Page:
Yaodongs are usually carved out of a generally vertical side of a loess hill. If the side is not vertical, it must be cut vertical. The silty soil is soft and easy to dig. The cross section of a yaodong is similar to that of a cave: a rectangle in the lower part connected to a semi-circle in the upper part. The width at the floor is from 3 to 4 meters, and the highest point in the ceiling is around 3 meters or higher. The depth of a yaodong can be 5 meters or more. Windows and doors are installed at the opening of the yaodong. The inner side wall is usually plastered with lime to make it white. A platform called ''kang'' is built to be used as a bed. A fireplace is built beside the kang and the smoke and hot gas go through the built-in channels inside the ''kang'' to heat it before exiting to outdoor through a chimney.
The hill, which is practically infinite in thickness, that separates the indoor space and outdoor serves as an effective insulator that keeps the inside of a yaodong warm in cold seasons and cool in hot seasons. Consequently, very little heating is required in winter, and in summer, it is as cool as an air-conditioned room.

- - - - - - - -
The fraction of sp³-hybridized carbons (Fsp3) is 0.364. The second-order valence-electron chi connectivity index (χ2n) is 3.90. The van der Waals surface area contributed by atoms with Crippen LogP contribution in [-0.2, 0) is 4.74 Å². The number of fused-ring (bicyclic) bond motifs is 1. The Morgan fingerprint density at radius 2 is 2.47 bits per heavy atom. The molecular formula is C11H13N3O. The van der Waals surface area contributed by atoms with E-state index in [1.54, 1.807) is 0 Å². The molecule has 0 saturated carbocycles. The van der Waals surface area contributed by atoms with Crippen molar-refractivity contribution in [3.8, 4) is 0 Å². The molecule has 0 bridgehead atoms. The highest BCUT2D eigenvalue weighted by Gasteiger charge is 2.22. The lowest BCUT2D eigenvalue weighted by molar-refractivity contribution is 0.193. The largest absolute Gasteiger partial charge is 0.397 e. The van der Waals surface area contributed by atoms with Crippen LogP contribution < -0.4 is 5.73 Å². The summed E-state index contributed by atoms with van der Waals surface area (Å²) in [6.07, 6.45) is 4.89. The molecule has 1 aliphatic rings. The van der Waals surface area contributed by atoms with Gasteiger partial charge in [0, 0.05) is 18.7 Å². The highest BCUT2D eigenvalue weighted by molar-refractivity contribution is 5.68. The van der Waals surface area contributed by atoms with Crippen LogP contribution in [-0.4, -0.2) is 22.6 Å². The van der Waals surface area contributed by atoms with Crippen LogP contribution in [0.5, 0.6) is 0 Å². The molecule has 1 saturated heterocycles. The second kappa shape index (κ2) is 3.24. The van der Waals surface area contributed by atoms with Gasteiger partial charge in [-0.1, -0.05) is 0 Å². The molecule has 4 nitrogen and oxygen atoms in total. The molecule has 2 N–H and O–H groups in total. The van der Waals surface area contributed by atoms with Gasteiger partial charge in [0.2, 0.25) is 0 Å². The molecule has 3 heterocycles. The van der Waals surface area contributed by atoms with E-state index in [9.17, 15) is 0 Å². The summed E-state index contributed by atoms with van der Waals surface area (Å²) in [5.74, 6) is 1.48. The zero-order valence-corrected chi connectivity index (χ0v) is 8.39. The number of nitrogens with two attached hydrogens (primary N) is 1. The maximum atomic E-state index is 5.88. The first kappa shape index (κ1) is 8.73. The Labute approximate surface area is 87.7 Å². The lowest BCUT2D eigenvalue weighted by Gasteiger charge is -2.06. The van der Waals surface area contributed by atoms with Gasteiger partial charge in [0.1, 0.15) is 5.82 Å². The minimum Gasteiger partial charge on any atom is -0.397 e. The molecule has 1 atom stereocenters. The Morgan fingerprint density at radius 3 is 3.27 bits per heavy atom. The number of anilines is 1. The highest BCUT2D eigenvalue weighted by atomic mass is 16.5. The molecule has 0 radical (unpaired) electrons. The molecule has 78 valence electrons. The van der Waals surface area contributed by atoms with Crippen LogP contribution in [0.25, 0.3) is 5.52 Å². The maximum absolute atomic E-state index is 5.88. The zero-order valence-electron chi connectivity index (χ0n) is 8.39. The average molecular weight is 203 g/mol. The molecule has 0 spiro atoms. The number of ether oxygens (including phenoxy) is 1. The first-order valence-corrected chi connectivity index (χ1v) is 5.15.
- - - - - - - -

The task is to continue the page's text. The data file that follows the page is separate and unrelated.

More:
More elaborate yaodongs may have a facade built with stones with fine patterns carved on the surface.
Yaodongs can also be constructed with stones or bricks as stand-alone structures. Often, three or more yaodongs in a row are constructed. First, stones or bricks are used to build the arch-shaped structure, and then soil is used to fill up the external space above the arches to make a thick and flat roof.
The most famous yaodongs in China are perhaps those in Yan'an. The communists led by Mao Zedong headquartered there in 1935-1948 and lived in yaodongs. Edgar Snow visited Mao and his party in Yan'an and wrote ''Red Star Over China''. An estimated 40 million people in northern China live in a yaodong.
Golany, Gideon S. Chinese Earth-Sheltered Dwellings. Honolulu: University of Hawaii, Press, 1992.